The Finance Committee of Bnei Brak has decided that the limit
of the annual budget of the Bnei Brak Municipality for the
new fiscal year will be 483,6000,000 shekel, as opposed to
the previous year's 480,052,000 shekel. This decision was
made at the committee's recent meeting attended by the city's
mayor, Rabbi Mordechai Karelitz. The committee is headed by
City Council member, Rabbi Meir Moskowitz.
This year, emphasis will be placed on intensifying the
collection of taxes and fees in all areas and on making
maximal use of the income the municipality is eligible to
receive from various government ministries.
The municipality predicts an increment of 123 million shekels
from the collection of property tax in comparison with the
previous year. In his survey, the municipal bursar, Mr.
Shmuel Shemesh, noted that the budgetary framework is based
on obligations made by the city in the framework of last
year's rehabilitation plans as well as plans for the next two
years, in accordance with agreements made with the Internal
Affairs and Treasury Ministries.
The appointed-committee, which operated the municipality
during 1995-1998, left the elected council with a deficit of
115 million shekels. When the new council took office, Rabbi
Mordechai Karelitz instructed the city's treasury to
formulate and implement the rehabilitation plans which the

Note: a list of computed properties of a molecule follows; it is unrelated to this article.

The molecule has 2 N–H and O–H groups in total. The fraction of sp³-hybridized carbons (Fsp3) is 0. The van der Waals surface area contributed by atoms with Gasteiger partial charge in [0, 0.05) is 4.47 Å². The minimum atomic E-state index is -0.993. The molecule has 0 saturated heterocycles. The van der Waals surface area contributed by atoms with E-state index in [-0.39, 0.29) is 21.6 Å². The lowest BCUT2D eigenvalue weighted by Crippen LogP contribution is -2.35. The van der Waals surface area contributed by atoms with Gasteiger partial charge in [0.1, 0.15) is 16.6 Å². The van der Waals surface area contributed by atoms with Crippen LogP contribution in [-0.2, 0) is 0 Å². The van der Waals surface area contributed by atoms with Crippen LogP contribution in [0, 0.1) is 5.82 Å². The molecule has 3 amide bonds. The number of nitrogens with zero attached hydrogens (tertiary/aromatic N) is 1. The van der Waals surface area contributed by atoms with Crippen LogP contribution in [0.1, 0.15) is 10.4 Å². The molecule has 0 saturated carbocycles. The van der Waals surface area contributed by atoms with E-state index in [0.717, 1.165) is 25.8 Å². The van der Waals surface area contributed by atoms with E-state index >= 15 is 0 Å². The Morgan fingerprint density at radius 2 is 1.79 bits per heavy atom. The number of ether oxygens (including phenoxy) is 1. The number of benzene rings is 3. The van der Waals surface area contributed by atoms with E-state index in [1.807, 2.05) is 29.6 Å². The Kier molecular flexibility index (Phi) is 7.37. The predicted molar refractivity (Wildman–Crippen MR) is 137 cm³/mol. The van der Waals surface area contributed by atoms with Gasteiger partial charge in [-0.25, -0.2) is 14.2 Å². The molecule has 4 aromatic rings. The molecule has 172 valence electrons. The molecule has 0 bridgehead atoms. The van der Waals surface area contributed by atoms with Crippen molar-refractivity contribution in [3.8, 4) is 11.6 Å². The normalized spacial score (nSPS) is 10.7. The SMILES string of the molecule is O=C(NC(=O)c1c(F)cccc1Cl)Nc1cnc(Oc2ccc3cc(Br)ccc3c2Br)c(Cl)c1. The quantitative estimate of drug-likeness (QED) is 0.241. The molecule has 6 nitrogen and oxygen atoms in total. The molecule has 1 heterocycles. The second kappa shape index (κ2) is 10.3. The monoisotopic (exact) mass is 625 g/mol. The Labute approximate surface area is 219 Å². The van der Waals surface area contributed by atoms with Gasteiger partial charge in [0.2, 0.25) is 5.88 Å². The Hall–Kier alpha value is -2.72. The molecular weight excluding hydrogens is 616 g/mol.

municipality took upon itself.
Within this framework, the council promised to reduce the
deficit which accrued between 1995-1998, to a sum which is 20
million shekels less than the '97 budget, namely about NIS 90
million. It also promised to decrease the deficit by 20
million shekels in 1999 and to limit it to 75 million shekel.
In 2000, the operational deficit should narrow to 61 million
The decrease of the operational deficit by 20 million shekels
during the fiscal year of 1999 will be achieved by a
reduction of expenses by 49 million shekels and by an
increase of the income by 43 million shekels. Additional
spending is also planned.
The privatization of the teachers' seminaries and their
transfer from municipal frameworks to public organizations,
has caused a significant drop in education expenses.
Last month, the municipality sent letters to 60 employees
aged 60, notifying them that they must accept early
retirement in order to limit the city's salary expenditures.
The mayor noted that although the majority of these employees
are outstanding, experienced workers, the municipality must
take such measures if it wishes to implement the
rehabilitation plans to comply with governmental demands.